Realistically, don’t you think that as a race, we’d have caught on to the idea that we really don’t ‘deserve’ anything? How many times do we have to ask questions such as “when will I get what I deserve” or “why do bad things happen to good people” before we understand this? Let me ask you another question: why do good things happen to bad people? Why does an upright, well-standing man who is responsible with his finances, takes care of his body, and fiercely loves his family get diagnosed with leukemia, while the man who beats his wife and smokes a pack a day get a promotion at work and have a doctor’s appointment that reveals he’s doing great? Why does a drunk driver hit another car at 60 miles an hour, killing or injuring a car full of kids while he walks away practically unscathed?

 

The answer is simple: life isn’t fair.

 

The beauty of that statement, however, is that there is so much I deserve that I’m not getting because in His mercy, God extends common grace—things such as shelter, food, clothing—to take care of His people. The legal response to sin is death—that’s its ‘wages’ (Romans 6:23) like I earn wages at my job for the work I do—so every time I sin (which is often enough to warrant some serious death, even though Jesus does live in me and He is sanctifying me, and making me more like him) I should be rewarded or paid with death, not mercy. But there is common grace extended to all humanity, which is the grace wrapped up in the promise that God will not destroy the earth again like He did after the flood, and there’s saving grace, which is above common grace. Saving grace wipes out the sin debt that is accumulated by everything I do which should be rewarded with death.

 

Common grace is like owing the IRS, but they’re not calling you all the time to remind you of that debt. You still owe it, but you’re allowed to spend your money however you’d like.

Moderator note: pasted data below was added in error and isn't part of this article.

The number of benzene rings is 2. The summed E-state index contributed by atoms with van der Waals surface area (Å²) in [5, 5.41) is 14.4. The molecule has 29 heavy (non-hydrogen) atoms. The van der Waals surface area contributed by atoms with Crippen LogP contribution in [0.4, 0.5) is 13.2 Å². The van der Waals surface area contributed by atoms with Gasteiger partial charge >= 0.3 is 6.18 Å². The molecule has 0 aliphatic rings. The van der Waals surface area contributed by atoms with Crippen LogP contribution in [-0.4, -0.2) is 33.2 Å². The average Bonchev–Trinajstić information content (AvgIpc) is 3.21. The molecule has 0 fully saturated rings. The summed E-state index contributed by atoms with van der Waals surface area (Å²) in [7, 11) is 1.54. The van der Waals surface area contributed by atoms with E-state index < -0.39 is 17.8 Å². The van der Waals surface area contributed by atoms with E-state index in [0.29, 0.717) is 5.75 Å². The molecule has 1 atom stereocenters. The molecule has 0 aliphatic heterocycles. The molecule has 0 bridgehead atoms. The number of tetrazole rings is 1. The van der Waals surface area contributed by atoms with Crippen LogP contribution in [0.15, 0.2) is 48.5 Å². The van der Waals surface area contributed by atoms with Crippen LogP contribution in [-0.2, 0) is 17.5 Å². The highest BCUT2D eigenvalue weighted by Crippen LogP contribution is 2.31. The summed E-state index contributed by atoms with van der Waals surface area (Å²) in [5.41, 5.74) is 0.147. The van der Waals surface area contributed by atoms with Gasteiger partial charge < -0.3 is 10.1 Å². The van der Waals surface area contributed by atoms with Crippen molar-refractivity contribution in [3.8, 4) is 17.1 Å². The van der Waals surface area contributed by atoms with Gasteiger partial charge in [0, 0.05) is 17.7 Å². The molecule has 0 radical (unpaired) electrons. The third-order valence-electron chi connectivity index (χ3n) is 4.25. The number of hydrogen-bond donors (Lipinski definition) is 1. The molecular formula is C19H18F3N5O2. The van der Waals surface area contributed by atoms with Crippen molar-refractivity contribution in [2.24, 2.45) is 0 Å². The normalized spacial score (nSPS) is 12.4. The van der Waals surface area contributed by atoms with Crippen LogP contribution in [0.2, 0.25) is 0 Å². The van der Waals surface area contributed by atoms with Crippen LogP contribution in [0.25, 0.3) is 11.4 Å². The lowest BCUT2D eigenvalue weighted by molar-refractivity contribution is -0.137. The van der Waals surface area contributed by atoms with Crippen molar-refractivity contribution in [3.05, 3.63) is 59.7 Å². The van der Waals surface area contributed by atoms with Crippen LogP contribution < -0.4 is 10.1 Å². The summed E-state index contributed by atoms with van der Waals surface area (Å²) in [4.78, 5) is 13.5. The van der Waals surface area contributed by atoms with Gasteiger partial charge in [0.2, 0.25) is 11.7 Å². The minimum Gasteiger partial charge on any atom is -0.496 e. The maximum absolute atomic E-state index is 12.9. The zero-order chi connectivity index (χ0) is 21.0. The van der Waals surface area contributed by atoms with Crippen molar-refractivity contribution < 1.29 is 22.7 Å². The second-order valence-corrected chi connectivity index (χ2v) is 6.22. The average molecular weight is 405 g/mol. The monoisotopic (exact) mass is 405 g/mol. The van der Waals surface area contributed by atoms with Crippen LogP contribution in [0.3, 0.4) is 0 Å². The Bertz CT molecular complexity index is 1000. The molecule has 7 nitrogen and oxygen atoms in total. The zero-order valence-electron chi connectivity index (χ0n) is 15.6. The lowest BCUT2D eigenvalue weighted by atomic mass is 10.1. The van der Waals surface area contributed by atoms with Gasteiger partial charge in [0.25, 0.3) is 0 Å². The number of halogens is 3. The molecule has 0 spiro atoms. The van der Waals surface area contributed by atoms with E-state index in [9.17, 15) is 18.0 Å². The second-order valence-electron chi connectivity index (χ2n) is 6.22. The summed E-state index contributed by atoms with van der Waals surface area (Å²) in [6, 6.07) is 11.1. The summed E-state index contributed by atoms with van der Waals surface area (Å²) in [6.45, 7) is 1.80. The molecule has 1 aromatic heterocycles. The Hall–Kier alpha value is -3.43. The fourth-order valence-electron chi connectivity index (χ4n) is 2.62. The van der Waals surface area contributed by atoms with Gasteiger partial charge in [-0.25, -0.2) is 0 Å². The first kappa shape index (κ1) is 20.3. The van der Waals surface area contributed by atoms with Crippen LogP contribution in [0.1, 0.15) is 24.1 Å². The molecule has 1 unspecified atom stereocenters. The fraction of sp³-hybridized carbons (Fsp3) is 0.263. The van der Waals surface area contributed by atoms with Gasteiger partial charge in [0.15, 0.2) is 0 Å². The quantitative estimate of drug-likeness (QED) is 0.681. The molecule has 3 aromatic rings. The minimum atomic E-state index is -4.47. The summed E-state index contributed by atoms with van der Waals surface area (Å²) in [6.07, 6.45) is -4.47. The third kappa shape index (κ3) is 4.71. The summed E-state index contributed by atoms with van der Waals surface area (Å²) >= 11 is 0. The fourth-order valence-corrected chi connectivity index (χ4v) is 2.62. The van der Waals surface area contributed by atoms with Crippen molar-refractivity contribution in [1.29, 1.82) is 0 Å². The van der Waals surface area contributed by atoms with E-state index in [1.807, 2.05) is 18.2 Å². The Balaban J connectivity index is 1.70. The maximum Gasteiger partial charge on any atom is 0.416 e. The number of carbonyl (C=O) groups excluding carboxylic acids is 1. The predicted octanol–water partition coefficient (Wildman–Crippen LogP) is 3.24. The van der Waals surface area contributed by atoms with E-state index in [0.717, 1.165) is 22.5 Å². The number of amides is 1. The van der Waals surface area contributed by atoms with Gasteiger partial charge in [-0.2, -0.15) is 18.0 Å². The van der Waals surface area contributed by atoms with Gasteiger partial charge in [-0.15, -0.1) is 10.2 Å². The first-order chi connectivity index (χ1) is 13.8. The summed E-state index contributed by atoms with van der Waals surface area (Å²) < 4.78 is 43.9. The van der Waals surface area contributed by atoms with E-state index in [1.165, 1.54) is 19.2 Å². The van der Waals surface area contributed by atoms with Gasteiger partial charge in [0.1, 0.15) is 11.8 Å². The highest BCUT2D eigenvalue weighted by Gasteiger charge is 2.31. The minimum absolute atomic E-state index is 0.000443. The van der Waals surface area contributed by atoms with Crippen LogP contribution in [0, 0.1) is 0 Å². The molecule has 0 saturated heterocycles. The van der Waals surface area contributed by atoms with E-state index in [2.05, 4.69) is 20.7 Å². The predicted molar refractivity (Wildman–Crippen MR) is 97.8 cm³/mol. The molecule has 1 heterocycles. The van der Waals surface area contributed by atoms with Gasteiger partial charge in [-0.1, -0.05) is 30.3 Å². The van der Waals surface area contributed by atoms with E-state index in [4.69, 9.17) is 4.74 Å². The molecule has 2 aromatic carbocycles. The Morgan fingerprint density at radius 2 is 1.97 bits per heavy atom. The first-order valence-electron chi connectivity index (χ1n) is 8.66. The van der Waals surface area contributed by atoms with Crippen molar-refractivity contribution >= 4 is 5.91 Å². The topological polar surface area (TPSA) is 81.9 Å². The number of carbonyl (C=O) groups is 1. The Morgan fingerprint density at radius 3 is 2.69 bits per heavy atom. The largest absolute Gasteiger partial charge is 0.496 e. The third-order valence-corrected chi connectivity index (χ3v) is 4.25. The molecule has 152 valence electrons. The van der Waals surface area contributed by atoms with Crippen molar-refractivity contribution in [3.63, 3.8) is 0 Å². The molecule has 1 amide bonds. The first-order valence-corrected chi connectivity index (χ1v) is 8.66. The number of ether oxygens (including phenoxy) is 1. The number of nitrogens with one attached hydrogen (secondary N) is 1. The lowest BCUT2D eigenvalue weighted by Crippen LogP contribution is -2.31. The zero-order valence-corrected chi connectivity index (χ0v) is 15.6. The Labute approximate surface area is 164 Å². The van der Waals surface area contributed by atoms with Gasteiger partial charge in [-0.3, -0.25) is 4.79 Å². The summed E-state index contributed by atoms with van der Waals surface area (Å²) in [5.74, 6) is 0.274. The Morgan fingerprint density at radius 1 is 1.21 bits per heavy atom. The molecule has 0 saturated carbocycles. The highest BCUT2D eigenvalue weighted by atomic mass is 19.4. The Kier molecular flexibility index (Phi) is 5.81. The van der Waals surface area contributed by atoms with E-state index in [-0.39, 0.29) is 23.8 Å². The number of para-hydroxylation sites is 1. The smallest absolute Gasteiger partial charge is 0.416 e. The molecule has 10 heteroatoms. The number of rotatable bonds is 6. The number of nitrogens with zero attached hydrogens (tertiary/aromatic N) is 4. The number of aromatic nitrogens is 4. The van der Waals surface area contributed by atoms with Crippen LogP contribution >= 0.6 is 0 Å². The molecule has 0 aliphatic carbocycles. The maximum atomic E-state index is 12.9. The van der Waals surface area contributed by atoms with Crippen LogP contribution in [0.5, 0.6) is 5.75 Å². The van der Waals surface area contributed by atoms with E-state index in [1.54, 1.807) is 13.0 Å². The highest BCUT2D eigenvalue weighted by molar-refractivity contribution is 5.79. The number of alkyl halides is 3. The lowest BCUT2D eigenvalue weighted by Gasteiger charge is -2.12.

Saving grace is like the IRS calling you up and saying the debt is forgiven.

 

This metaphor is imperfect because you may be able to pay back the IRS, but you can’t pay back God. Fortunately, you don’t have to because Jesus did. So why stop at common grace when you can get saving grace?

Why stop at not getting what you deserve when you can get what you really don’t deserve?

Life as a graduate.

On Saturday, I graduated from Eastern Kentucky University with a Bachelor’s Degree in Psychology.

 

I’ve been asked the same question time after time: “How does it feel?”

To be honest, I’m not sure. It’s a hard question to answer for several reasons. One, college is always a complex process. When you start a semester, it’s easy. As it progresses, it becomes impossibly difficult. But then as the semester begins to wane, and the final projects are turned in, it gets easy, but then one must wait for final exams to be over. Even then, it’s hard to believe it’s actually over. I remember sitting on my bed two weeks after my next-to-last semester and trying to convince myself that it was actually over. I think that’s due to the fact that semesters last for 16 weeks, and the schedules are set, etc. Life becomes routine, and after that, it’s difficult to change that routine.